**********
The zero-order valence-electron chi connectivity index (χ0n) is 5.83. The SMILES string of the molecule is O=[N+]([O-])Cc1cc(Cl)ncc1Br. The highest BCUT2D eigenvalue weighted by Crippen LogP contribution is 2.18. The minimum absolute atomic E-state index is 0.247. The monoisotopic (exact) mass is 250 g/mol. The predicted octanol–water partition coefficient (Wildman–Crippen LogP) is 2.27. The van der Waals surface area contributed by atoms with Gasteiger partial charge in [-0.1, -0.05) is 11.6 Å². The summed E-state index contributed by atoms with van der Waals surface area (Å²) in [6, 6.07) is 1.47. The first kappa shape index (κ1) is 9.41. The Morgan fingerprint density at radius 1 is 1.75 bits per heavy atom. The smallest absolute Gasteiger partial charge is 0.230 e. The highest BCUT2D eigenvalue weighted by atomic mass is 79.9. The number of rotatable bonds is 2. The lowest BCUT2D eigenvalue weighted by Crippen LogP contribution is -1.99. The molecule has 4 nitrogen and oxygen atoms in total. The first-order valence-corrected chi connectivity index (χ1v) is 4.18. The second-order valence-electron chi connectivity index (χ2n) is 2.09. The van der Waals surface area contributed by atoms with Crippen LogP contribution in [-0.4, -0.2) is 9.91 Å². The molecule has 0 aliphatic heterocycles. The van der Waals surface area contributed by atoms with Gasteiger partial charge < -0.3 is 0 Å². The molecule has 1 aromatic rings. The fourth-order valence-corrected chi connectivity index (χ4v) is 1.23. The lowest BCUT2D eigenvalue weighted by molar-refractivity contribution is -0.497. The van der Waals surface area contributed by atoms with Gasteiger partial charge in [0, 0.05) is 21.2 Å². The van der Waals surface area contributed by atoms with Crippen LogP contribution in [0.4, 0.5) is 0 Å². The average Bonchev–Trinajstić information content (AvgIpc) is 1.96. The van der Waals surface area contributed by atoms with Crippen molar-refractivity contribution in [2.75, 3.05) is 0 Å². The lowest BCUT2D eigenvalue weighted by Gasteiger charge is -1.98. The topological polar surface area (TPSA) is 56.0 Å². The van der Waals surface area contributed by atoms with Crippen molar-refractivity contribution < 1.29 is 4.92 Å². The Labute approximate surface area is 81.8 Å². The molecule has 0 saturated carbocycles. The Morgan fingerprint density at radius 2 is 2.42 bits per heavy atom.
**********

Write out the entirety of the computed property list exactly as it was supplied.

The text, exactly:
The zero-order valence-electron chi connectivity index (χ0n) is 5.83. The SMILES string of the molecule is O=[N+]([O-])Cc1cc(Cl)ncc1Br. The highest BCUT2D eigenvalue weighted by Crippen LogP contribution is 2.18. The minimum absolute atomic E-state index is 0.247. The monoisotopic (exact) mass is 250 g/mol. The predicted octanol–water partition coefficient (Wildman–Crippen LogP) is 2.27. The van der Waals surface area contributed by atoms with Gasteiger partial charge in [-0.1, -0.05) is 11.6 Å². The summed E-state index contributed by atoms with van der Waals surface area (Å²) in [6, 6.07) is 1.47. The first kappa shape index (κ1) is 9.41. The Morgan fingerprint density at radius 1 is 1.75 bits per heavy atom. The smallest absolute Gasteiger partial charge is 0.230 e. The highest BCUT2D eigenvalue weighted by atomic mass is 79.9. The number of rotatable bonds is 2. The lowest BCUT2D eigenvalue weighted by Crippen LogP contribution is -1.99. The molecule has 4 nitrogen and oxygen atoms in total. The first-order valence-corrected chi connectivity index (χ1v) is 4.18. The second-order valence-electron chi connectivity index (χ2n) is 2.09. The van der Waals surface area contributed by atoms with Crippen LogP contribution in [-0.4, -0.2) is 9.91 Å². The molecule has 0 aliphatic heterocycles. The van der Waals surface area contributed by atoms with Gasteiger partial charge < -0.3 is 0 Å². The molecule has 1 aromatic rings. The fourth-order valence-corrected chi connectivity index (χ4v) is 1.23. The lowest BCUT2D eigenvalue weighted by molar-refractivity contribution is -0.497. The van der Waals surface area contributed by atoms with Gasteiger partial charge in [0, 0.05) is 21.2 Å². The van der Waals surface area contributed by atoms with Crippen LogP contribution in [0.4, 0.5) is 0 Å². The average Bonchev–Trinajstić information content (AvgIpc) is 1.96. The van der Waals surface area contributed by atoms with Crippen molar-refractivity contribution in [2.75, 3.05) is 0 Å². The lowest BCUT2D eigenvalue weighted by Gasteiger charge is -1.98. The topological polar surface area (TPSA) is 56.0 Å². The van der Waals surface area contributed by atoms with Crippen molar-refractivity contribution < 1.29 is 4.92 Å². The Labute approximate surface area is 81.8 Å². The molecule has 0 saturated carbocycles. The Morgan fingerprint density at radius 2 is 2.42 bits per heavy atom.